Combined Heat and Power Focus

DECC's Free resource supporting the development of CHP

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CHP Benefits

 

CHP CAN ACHIEVE SIGNIFICANT COST SAVINGS, ENVIRONMENT BENEFITS BY REDUCING CARBON EMISSIONS, ENHANCED ENERGY SECURITY & OVERALL EFFICIENCY IN EXCESS OF 80%

Combined Heat and Power (CHP) is the simultaneous generation of usable heat and power (usually electricity) in a single process.

The technology is both proven and very reliable. In its simplest form, it employs a gas turbine, an engine or a steam turbine to drive an alternator, and the resulting electricity is used wholly or partially on-site. The heat produced during power generation is recovered, usually in a heat recovery boiler , and can be used to raise steam, to provide hot water for space heating and other uses, and, increasingly, for cooling.

Because CHP systems make extensive use of the heat produced during electricity generation, they can achieve overall efficiencies in excess of 80% at the point of use. The efficiency of a conventional coal-fired power station, which discards a significant amount of heat to atmosphere, is typically about 38% at the power station. Efficiency at the point of use is lower still because of the losses that occur during transmission and distribution.

The financial benefits of CHP are reflected in substantial reductions in a company’s energy bill, although the level of savings depends on the financing/development arrangements. A company that funds the purchase of a CHP plant out of existing resources will maximise the level of savings that it can achieve. A company that sets up a contract whereby an external contractor installs and operates a CHP plant on the company’s site and provides the company with heat and power (an integrated energy services contract) has a more limited outlay but receives a smaller share of the overall savings.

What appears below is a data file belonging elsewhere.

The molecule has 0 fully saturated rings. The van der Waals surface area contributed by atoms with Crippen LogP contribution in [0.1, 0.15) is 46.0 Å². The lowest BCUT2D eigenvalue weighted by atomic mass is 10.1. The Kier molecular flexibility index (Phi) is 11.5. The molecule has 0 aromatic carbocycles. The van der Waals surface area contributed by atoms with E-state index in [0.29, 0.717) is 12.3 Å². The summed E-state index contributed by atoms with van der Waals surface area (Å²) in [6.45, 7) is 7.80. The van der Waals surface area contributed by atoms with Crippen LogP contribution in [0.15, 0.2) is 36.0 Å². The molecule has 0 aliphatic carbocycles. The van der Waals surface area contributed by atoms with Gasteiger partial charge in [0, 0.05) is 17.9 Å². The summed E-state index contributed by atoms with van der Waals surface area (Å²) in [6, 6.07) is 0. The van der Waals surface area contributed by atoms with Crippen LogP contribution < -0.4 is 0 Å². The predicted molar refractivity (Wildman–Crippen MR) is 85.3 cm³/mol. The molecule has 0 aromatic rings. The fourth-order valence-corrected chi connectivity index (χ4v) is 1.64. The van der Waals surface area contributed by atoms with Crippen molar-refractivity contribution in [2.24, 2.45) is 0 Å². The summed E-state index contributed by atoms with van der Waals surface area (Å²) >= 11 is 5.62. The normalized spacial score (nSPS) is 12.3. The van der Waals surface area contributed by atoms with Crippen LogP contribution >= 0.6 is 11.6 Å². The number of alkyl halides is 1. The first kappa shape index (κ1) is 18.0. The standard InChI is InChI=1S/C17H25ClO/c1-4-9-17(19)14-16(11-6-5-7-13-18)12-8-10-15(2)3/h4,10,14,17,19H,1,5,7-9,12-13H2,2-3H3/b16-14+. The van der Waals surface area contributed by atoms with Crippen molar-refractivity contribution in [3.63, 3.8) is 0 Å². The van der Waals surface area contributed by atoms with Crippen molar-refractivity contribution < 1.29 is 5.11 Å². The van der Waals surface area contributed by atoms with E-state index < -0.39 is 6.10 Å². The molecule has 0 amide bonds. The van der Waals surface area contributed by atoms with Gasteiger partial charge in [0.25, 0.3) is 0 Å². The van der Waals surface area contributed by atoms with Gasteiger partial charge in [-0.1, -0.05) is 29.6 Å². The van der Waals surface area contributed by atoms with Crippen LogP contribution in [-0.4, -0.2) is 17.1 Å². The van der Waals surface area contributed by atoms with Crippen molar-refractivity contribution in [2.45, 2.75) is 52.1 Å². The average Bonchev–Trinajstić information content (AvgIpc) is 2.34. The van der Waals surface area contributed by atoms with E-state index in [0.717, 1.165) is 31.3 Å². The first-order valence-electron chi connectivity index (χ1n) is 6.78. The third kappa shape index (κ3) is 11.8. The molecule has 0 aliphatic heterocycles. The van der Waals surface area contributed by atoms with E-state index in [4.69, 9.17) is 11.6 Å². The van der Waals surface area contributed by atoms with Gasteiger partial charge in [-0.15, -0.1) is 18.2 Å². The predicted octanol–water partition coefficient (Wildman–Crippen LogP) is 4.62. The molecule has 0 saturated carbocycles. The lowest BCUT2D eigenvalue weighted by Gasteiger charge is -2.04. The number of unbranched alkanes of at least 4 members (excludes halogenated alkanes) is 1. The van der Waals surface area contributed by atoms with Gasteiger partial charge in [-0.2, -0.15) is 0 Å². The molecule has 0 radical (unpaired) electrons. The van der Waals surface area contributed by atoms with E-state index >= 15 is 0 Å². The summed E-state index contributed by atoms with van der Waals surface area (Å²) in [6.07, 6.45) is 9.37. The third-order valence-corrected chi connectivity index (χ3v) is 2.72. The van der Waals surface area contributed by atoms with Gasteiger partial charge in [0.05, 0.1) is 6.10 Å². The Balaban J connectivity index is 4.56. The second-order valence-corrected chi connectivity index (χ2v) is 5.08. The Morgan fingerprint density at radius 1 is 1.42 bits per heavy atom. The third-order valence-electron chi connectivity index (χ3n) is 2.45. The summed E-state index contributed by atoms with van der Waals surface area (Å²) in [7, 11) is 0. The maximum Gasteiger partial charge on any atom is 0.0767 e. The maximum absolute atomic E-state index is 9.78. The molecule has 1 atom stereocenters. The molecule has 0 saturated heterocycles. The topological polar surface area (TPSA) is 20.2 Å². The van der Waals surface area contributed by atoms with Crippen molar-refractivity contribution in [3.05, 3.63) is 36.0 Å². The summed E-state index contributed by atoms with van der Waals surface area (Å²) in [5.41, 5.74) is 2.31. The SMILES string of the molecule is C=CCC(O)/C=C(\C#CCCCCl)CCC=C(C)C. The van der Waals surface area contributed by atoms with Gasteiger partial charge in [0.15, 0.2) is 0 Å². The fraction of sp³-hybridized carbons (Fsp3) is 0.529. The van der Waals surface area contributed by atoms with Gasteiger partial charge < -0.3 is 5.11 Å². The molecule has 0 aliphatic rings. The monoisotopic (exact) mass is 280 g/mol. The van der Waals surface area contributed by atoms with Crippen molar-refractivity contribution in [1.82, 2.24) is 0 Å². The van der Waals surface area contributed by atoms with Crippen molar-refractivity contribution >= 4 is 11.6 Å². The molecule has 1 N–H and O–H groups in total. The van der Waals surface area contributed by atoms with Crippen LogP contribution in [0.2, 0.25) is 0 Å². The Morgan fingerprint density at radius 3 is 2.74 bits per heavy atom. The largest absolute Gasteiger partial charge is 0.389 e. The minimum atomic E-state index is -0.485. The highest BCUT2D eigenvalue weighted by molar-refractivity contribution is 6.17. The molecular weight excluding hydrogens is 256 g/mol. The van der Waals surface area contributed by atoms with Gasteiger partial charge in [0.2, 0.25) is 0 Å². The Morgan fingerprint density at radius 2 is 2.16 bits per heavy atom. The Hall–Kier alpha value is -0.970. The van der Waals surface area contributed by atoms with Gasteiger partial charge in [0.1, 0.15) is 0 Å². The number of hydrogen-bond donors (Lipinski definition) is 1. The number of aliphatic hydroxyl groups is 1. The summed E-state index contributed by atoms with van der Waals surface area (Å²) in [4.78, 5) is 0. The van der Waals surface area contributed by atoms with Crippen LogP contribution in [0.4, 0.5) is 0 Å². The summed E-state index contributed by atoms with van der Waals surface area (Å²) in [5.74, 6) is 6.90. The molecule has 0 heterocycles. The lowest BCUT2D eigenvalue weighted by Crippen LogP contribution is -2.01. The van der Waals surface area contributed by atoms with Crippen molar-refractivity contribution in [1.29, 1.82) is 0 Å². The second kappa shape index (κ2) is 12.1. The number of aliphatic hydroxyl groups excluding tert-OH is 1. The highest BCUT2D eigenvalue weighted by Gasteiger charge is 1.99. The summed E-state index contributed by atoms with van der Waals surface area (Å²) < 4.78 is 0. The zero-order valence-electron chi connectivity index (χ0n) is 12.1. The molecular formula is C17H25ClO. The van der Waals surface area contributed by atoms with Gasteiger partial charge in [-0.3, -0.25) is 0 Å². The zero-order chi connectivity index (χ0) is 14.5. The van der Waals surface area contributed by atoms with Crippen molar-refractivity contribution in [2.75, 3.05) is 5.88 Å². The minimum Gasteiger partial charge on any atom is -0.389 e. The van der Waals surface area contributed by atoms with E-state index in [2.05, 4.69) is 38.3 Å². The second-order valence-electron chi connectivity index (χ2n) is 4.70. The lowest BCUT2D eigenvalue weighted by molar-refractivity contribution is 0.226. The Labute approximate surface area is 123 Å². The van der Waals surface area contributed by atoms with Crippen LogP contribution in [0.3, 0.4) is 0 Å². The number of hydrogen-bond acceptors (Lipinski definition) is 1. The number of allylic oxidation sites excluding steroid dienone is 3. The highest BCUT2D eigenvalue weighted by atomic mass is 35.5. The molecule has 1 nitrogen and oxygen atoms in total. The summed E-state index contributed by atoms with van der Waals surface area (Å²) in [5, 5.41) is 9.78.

The high level of efficiency achieved has important environmental benefits. For every unit of energy (heat or electricity) produced by a CHP plant from its input fuel, the levels of Carbon dioxide, oxides of nitrogen and sulphur dioxide emitted are less than half of those associated with a conventional coal-fired power station.

For many companies with a substantial and consistent demand for heat and power, CHP is a viable energy supply option. It provides a cost-effective alternative to the conventional generation of heat and to the purchase of electricity from external sources. Furthermore, CHP is not only relevant to existing sites; it offers important benefits in a new-build or total refurbishment situation and should be given full consideration at an early stage in the process.

Summary

The benefits of CHP - A proven and reliable technology:

  • Substantial financial benefits.
  • Environmental benefits through emissions reduction per unit of energy produced.
  • Improvements in security of site energy supplies.
  • High overall efficiency – 80% or more at the point of use.
  • A feasible alternative energy supply option for many companies.

Energy supply is not a component of core activities for most companies, and a CHP plant represents a significant investment in plant and resources; it is therefore important to consider the financial and environmental benefits at an early stage.

 

Other Topics

 

Previous: Who should consider CHP?

Next: Government support for CHP

What's New

UK CHP Development Map

UK CHP Development Map

UK CHP Development Map

UK CHP Development Map Screenshot

The UK CHP Development Tool is the latest version of the map, originally developed as a tool aimed at assisting power station developers consider the opportunities for supplying heat and development of combined heat and power (CHP) as required under planning policy. However, it can also be used by both small and large organisations to help identify the locations where the supply of CHP heat would have the greatest potential, and therefore the largest positive environmental impact.

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